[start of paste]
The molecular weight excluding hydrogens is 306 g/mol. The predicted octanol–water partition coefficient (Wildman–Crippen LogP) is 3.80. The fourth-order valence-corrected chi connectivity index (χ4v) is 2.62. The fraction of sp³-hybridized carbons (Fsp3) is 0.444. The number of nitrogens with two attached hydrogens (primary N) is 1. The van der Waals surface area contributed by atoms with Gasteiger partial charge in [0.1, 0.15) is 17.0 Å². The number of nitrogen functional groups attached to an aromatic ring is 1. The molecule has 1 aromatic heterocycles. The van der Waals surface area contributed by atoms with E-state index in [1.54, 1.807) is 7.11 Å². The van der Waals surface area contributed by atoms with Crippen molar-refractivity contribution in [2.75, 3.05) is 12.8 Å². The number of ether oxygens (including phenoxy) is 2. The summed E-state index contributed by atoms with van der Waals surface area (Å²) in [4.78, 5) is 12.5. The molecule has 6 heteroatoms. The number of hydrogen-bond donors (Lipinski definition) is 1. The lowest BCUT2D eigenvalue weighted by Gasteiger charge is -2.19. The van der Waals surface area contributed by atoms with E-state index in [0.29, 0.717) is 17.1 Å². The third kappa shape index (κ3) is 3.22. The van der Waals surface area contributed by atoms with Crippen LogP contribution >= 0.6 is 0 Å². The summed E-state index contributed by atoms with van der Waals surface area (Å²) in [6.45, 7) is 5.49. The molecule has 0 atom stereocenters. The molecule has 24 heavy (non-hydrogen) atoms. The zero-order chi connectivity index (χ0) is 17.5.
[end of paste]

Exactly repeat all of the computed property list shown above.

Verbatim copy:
The molecular weight excluding hydrogens is 306 g/mol. The predicted octanol–water partition coefficient (Wildman–Crippen LogP) is 3.80. The fourth-order valence-corrected chi connectivity index (χ4v) is 2.62. The fraction of sp³-hybridized carbons (Fsp3) is 0.444. The number of nitrogens with two attached hydrogens (primary N) is 1. The van der Waals surface area contributed by atoms with Gasteiger partial charge in [0.1, 0.15) is 17.0 Å². The number of nitrogen functional groups attached to an aromatic ring is 1. The molecule has 1 aromatic heterocycles. The van der Waals surface area contributed by atoms with E-state index in [1.54, 1.807) is 7.11 Å². The van der Waals surface area contributed by atoms with Crippen molar-refractivity contribution in [2.75, 3.05) is 12.8 Å². The number of ether oxygens (including phenoxy) is 2. The summed E-state index contributed by atoms with van der Waals surface area (Å²) in [4.78, 5) is 12.5. The molecule has 6 heteroatoms. The number of hydrogen-bond donors (Lipinski definition) is 1. The lowest BCUT2D eigenvalue weighted by Gasteiger charge is -2.19. The van der Waals surface area contributed by atoms with E-state index in [0.29, 0.717) is 17.1 Å². The third kappa shape index (κ3) is 3.22. The van der Waals surface area contributed by atoms with Crippen LogP contribution >= 0.6 is 0 Å². The summed E-state index contributed by atoms with van der Waals surface area (Å²) in [6.45, 7) is 5.49. The molecule has 0 atom stereocenters. The molecule has 24 heavy (non-hydrogen) atoms. The zero-order chi connectivity index (χ0) is 17.5.